KRAKOW – The Warsaw Municipality will hand over control of the old Brodno cemetery to the Jewish community, so it can undertake a major restoration after years of neglect.
Jewish businessman Szmul Zbytkower established the cemetery in 1780. Burials continued until World War II, but in 1940, shortly after the German invasion of Poland, the Nazis began devastating the cemetery. Many gravestones remain smashed until the present day.
After the war, the Polish government ordered the removal of graves from the 5.25-hectare (13-acre) cemetery in order to build a park in its place. The work began, but in the mid-1980s the Nissenbaum Family Foundation took responsibility for the cemetery and began a restoration project in cooperation with the government.
Established in 1983 to preserve traces of Jewish culture in Poland, the foundation between 1987 and 1989 built a fence and gate, paved the pathways inside the cemetery and began to erect a monument, which has not yet been finished. The foundation was not able, however, to fully secure the cemetery, which hooligans have vandalized several times.
Wojciech Lygas, the assistant to the board of the foundation, told The Jerusalem Post that despite the efforts, it has never officially been responsible for the cemetery. A few years ago, the Jewish community started negotiations with the government to gain possession of the cemetery.
Enthusiasm among leaders of the Jewish community dropped markedly when it was realized that any restoration would cost millions of zlotys, the Polish news portal Gazeta reports.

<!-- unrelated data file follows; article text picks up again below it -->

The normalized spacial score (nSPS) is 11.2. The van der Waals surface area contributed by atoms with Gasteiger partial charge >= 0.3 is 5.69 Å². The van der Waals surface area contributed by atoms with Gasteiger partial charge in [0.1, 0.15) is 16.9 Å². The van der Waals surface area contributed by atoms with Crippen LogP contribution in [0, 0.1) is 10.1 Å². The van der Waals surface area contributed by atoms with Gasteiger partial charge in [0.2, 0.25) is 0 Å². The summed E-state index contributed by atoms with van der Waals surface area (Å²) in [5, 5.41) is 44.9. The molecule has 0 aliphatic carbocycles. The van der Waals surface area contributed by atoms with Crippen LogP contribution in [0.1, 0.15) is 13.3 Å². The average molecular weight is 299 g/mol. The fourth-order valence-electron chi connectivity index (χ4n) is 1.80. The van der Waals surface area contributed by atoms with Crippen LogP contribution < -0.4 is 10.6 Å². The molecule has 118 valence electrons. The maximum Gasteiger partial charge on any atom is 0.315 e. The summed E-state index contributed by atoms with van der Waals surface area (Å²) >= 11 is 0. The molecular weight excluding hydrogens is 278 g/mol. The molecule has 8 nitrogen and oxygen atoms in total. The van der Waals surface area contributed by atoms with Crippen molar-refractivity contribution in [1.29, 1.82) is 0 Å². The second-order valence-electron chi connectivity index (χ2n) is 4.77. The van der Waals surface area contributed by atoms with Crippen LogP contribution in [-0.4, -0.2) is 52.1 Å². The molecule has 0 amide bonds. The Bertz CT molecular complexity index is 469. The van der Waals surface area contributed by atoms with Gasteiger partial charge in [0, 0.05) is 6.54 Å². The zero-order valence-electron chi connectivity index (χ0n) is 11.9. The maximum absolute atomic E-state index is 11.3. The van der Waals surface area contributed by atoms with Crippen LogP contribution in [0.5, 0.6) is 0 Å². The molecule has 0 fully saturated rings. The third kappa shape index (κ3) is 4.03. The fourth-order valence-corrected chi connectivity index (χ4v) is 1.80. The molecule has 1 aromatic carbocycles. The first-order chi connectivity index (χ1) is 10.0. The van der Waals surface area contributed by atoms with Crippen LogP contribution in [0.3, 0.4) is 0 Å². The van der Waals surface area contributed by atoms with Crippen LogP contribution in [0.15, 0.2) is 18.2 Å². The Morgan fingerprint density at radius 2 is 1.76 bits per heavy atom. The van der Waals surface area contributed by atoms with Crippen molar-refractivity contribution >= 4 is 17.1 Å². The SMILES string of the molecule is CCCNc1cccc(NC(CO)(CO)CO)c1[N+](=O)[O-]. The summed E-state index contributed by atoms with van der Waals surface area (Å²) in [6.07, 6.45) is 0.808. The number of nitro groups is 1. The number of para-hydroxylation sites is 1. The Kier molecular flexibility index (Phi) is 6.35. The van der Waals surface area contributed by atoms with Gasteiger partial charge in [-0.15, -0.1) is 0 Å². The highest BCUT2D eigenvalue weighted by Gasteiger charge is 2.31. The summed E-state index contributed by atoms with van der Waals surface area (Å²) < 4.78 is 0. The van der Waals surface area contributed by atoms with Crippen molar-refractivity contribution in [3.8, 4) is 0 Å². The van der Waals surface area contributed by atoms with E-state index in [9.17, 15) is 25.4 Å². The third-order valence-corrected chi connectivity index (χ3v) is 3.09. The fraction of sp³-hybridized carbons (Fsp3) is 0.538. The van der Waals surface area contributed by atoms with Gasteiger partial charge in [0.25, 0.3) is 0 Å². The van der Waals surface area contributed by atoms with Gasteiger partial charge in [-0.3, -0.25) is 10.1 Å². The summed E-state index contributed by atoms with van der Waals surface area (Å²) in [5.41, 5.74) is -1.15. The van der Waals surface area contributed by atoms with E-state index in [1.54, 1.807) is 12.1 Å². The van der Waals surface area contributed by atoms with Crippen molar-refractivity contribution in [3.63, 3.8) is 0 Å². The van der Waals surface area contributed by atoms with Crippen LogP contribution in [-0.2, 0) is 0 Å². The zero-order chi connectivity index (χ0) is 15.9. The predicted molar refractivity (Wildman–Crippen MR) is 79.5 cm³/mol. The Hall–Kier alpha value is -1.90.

The two sides reached an agreement in December 2012, and a major restoration program is planned.
Eight days later, the municipality signed another agreement with the Jewish community, to hand over 5,700 square meters of land in Warsaw that belonged to Jews before the German occupation.
Since the area is inhabited, the two sides agreed that the community would receive compensation of 15 million zlotys (around NIS 17.6m.).
Part of this sum has already been transferred and the rest will be transferred to the community by 2015. In the agreement, the community has committed to devote at least 3m. zlotys of this sum to the restoration of the Brodno cemetery.
“We hope that the cemetery will be protected and revitalized,” said Bartosz Milczarczyk, spokesman for the Warsaw Municipality.
Joanna Korzeniws, a representative of the Jewish community, told Gazeta: “We hope that the renovation work will start in the last quarter of 2013. First we will renovate the wall around the cemetery. The rest of the details, including the restoration program and its schedule, will be decided during the project.”
The plans include the demarcation of the original borders of the cemetery, paving walking trails, planting trees, installing information boards and points and monitoring equipment, and fixing broken gravestones, Gazeta reports.
The Jewish community has only gained possession of the part of the cemetery that is within the walls. A few years ago, human remains were found outside the cemetery walls, forcing a halt to renovation works on nearby streets after Poland’s Chief Rabbi Michael Schudrich refused to move the remains, citing Jewish law, or Halacha.